Embodiment of Scarlet Devil/Spell Cards/Extra
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Midboss Spell Cards
Boss Spell Cards
Spell Card 55
Taboo "Cranberry Trap"
Spell Card 57
Taboo "Four of a Kind"
Spell Card 59
Taboo "Maze of Love"
Spell Card 62
Forbidden Barrage "Clock that Ticks Away the Past"
- Patchouli's magic is based on the Chinese concepts of Qi Yao (七曜, lit. "seven luminaries" / "seven days") and Wu Xing (五行, lit. "five elements" / "five phases"). Each of the five elements, plus yin and yang, corresponds to a particular celestial body and day of the week; this is referenced by Patchouli being called "The One-Week Girl" in Embodiment of Scarlet Devil's omake.txt. Yin and yang respectively correspond to the moon (Monday) and sun (Sunday).
- Selene is the Greek Titan of the Moon. In Japanese, "Selene" and "serene" sound identical. Since "silent" and "serene" are both synonyms for "tranquil", this spell's name may be wordplay referring to the Moon's Sea of Tranquility.
- Refers to solar flares, which are brief eruptions of intense high-energy radiation from the sun's surface. "Royal" could also refer to the Emperor of Japan's mythological descent from the sun goddess Amaterasu. This spell's danmaku also forms the shape of a pentagram, a symbol commonly used to signify the relationships between elements in Wu Xing.
- The Philosopher's Stone is the ultimate goal of alchemy: a mythical substance that aids in the achievement of immortality and that can turn base metals (such as lead) into gold. A similar substance exists in Chinese alchemy (which is based on Wu Xing thought). 仙丹 (xiantian lit. "Stone of Immortality") can also supposedly aid in transmutation (turning metal into gold) and make the user immortal.
- Lævateinn: a magic weapon, likely a wand or sword, forged by the Norse God Loki. The name is generally accepted to mean "staff of destruction".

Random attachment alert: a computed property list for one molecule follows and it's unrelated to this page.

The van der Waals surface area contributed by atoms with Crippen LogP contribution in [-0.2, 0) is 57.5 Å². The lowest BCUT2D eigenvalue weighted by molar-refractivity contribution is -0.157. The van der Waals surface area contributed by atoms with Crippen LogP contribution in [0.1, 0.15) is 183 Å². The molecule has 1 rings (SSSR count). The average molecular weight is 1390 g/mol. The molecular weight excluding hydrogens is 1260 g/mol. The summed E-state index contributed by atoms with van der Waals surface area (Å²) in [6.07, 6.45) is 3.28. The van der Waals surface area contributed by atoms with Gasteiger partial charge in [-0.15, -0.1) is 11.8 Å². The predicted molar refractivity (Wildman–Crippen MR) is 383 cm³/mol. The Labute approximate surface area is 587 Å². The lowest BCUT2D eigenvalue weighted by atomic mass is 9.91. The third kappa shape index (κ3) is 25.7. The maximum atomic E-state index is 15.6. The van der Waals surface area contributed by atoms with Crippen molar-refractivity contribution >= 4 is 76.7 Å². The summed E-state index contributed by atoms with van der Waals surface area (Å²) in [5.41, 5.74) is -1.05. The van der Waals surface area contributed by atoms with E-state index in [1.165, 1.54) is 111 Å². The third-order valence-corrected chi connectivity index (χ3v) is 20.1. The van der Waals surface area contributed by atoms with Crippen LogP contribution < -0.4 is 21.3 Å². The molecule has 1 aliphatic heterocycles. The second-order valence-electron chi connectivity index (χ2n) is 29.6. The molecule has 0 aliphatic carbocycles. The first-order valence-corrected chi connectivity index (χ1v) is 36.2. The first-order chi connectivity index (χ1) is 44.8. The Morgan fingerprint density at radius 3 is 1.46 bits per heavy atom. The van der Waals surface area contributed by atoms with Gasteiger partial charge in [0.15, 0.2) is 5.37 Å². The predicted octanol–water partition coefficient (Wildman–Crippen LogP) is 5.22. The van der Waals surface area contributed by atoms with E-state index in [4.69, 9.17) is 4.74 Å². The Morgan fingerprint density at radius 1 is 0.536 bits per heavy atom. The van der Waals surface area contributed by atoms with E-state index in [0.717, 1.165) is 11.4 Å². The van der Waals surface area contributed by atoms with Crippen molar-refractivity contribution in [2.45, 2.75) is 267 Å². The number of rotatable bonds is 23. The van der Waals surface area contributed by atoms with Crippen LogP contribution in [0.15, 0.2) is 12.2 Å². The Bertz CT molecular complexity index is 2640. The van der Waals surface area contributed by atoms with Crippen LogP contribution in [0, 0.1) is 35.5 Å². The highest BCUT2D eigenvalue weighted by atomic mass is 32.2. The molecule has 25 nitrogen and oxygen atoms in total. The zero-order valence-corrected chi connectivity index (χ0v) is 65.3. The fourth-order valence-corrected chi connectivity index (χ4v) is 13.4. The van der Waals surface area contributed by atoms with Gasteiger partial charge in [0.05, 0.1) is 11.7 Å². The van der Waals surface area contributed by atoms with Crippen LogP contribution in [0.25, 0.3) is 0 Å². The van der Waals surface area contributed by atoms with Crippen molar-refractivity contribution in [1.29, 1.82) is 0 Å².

- The Japanese word "kagome" (籠目 lit. "basket eye") refers to a hexagonal lattice pattern found in basket-weaving and in many old Shinto shrines. This may tie in with Remilia's Spell Card "Star of David", which also references hexagrams.
- Kagome, Kagome: a traditional Japanese song and children's game. Several children sing while forming a circle (sometimes likened to a basket) around a blindfolded child (the 'oni'), who must guess the name of the person behind them when the song is finshed. The Japanese word for "vampire" (吸血鬼) contains the kanji for 'oni', and vampires in Touhou often have oni-like qualities as a result. One of Remilia's spells in Impossible Spell Card also references a children's game involving oni (specifically onigokko / 鬼ごっこ).
- 禁弾 (kindan, lit. 'forbidden bullet'): a pun on the identically-pronounced 禁断 (kindan, 'forbidden').
- Starbow: If someone flies in space at sub-light speed, stars behind them will be seen ahead. The phenomenon is called "starbow", because the colors of stars are blueshifted on the inside and redshifted on the outside by the optical Doppler effect.
- Catadioptric: a type of telescope which uses both reflection and refraction.
- 秘弾 (hidan, lit. 'secret bullet'): possibly a pun on the identically-pronounced 被弾 (hidan), which means "to be shot" and is often used in Japanese STG terminology.
- The phrase "And Then Will There Be None?" is based on the Agatha Christie novel, "And Then There Were None".
- Q.E.D.: short for Quod Erat Demonstrandum, used as an "End of Proof" statement.
- Possible reference to (波紋, lit. 'Ripple'), a fictional vampire-killing martial art in the series .
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